What to expect at WWDC 2019 - Pt 1

Apple has announced WWDC 2019 takes place in early June. What can we expect to see at the show?

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Apple

Apple has announced WWDC 2019 will take place in San Jose, California, in early June. What can we expect to see at the show?

What is WWDC?

Apple’s Worldwide Developer’s Conference (WWDC) is the company’s annual developer event at which its engineers speak with the company’s vast dev community, explain what’s new within its operating systems and provide deep insight into how its systems can be used to build third-party services and products.

WWDC 2019 is the thirtieth ever such event and is expected to host 6,000 people with thousands more watching news and talks from the show online.

The first WWDC took place in 1983 and was a purely developer event until around 2002, when the company began to use the show as a place to announce new products, including operating systems.

What do we know about WWDC 2019?

We know the date: June 3-7.

The company also distributed a graphic for its news (above).

As you can see, this features a stylized human head with a brain full of code. Apple also said it would, “celebrate the breakthrough work of developers who are creating new experiences in areas including machine learning, augmented reality, health and fitness,” at the show.

While this is slim pickings for conjecture, it seems pretty clear Apple’s planning to show us a little more around all three topics.

This may involve new CoreML features, will certainly see news around AR Kit and may conceivably see the company reveal a little more concerning its sensor developments and plans for the Apple Watch and digital health.

What will Apple definitely talk about?

WWDC is Apple’s developer event. The company always reveals its plans for new operating system enhancements at the show – it must do so as it needs developers to build product for its platforms, and they need insight into any changes to the OS features and APIs.

This makes it pretty certain Apple will reveal new versions of macOS, tvOS, iOS and watchOS at the show.

What do we expect in iOS 13, tvOS 13, watchOS 6 and macOS 11.

Some highlights of these releases may include:

  • Mac/iOS: News on Project Marzipan and new sets of APIs that make it easier for developers to port iOS apps to the Mac.
  • Additional news around tvOS, potentially including APIs developers may choose to use in order to integrate the Apple streaming media service it is expected to announce later this month into their products. (Will Apple finally crack social media on TV?)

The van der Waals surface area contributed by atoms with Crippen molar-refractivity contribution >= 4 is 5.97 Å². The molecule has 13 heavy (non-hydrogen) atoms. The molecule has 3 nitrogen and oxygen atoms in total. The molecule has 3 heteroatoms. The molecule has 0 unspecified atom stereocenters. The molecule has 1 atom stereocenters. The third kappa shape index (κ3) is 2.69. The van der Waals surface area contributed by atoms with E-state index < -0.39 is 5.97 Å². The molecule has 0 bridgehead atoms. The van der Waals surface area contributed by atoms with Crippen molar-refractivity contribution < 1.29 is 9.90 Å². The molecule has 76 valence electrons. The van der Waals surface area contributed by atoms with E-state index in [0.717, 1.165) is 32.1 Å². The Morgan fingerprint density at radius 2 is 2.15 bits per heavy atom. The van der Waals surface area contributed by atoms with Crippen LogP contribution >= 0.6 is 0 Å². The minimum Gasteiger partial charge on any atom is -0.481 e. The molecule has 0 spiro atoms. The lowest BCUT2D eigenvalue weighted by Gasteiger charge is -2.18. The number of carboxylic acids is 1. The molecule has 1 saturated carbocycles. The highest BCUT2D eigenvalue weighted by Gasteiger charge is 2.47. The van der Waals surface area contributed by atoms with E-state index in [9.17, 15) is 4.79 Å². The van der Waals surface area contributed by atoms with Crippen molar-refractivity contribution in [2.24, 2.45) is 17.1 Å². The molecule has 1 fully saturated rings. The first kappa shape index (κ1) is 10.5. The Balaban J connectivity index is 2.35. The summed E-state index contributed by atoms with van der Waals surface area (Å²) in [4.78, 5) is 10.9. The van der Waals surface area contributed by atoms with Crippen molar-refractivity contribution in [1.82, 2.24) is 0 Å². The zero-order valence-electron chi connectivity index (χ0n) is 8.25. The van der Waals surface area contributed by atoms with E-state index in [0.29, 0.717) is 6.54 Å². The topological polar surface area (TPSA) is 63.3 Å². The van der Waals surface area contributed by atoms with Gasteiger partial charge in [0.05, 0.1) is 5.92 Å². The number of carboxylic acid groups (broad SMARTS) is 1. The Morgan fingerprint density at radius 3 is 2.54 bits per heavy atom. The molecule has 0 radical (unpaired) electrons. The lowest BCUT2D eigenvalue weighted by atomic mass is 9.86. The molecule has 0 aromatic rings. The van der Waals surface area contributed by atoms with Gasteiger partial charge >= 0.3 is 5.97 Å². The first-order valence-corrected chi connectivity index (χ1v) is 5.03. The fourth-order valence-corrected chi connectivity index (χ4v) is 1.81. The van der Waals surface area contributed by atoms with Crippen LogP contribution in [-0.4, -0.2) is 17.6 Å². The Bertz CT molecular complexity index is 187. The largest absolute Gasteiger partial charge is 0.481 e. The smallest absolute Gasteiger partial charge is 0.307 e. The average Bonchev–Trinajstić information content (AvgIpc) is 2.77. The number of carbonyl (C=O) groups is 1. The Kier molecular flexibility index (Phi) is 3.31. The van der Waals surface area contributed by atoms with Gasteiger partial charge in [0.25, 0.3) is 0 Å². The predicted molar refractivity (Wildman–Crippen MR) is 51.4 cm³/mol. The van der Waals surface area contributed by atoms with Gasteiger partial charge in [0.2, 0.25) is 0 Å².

• watchOS: We’re certain to see enhancements here, and I am curious if Apple will announce API’s for third-party medical devices – you can link your watch to gym equipment, so why not to a heart monitor?
  • Privacy is certainly going to get mentioned. Apple’s war against surveillance capitalism will continue, as will its battle to protect user privacy from the social and political distortion lack of online privacy has generated.
  • Health-related and accessibility enhancements feel inevitable (to me).
  • Siri will get smarter, more Shortcuts, more CoreML-based intelligence. Expect focus around voice enhancements, additional search domains and improved context and local awareness.

There are some other OS upgrade rumors in circulation at present. These include things like a new dark mode on iOS, improvements in file management and multitasking on iPad, muted email conversations and sleep tracking.

What might Apple talk about?

It seems reasonable to imagine that Apple will accompany news on Project Marzipan with news on new Macs upon which to build the iOS apps that now run on Macs. This is a developer show, after all.

What better to accompany this event than a glance at new Macs?

  • Apple has promised to launch its new modular Mac Pro this year while speculation suggests it is also looking to introduce a huge (32-inch) 6K Apple display.
  • An upgrade to the pro desktops could inspire an upgrade to the consumer/pro iMac range (iMac, iMac Pro) neither of which got enhanced in 2019.

The focus on machine intelligence, analytics and AR suggests we’ll see enhancements in CoreML, Metal and ARKit designed to make it easier to develop AR experiences on Macs for use on other Apple devices.

This also implies further news on the USDZ AR format Apple introduced last year and some focus on cutting-edge AR experiences, such as those once developed by sadly defunct UK company, Blippar.

Anything else?

While Apple is expected to introduce new iPads, AirPods and perhaps the new AirPower soon, its upcoming special event in March is likely to focus on news on Apple’s new streaming video content service and (I guess) launch of a low-cost Apple TV “stick” designed to make this service available to even more homes.

(Apple may talk a little more about its moves to make its services available on televisions from third parties).

What else do you expect?

We’re entering the annual Apple rumor season right now – these claims and speculations will doubtless expand as more claims emerge from inside Apple Park. I’ll try to keep you posted.

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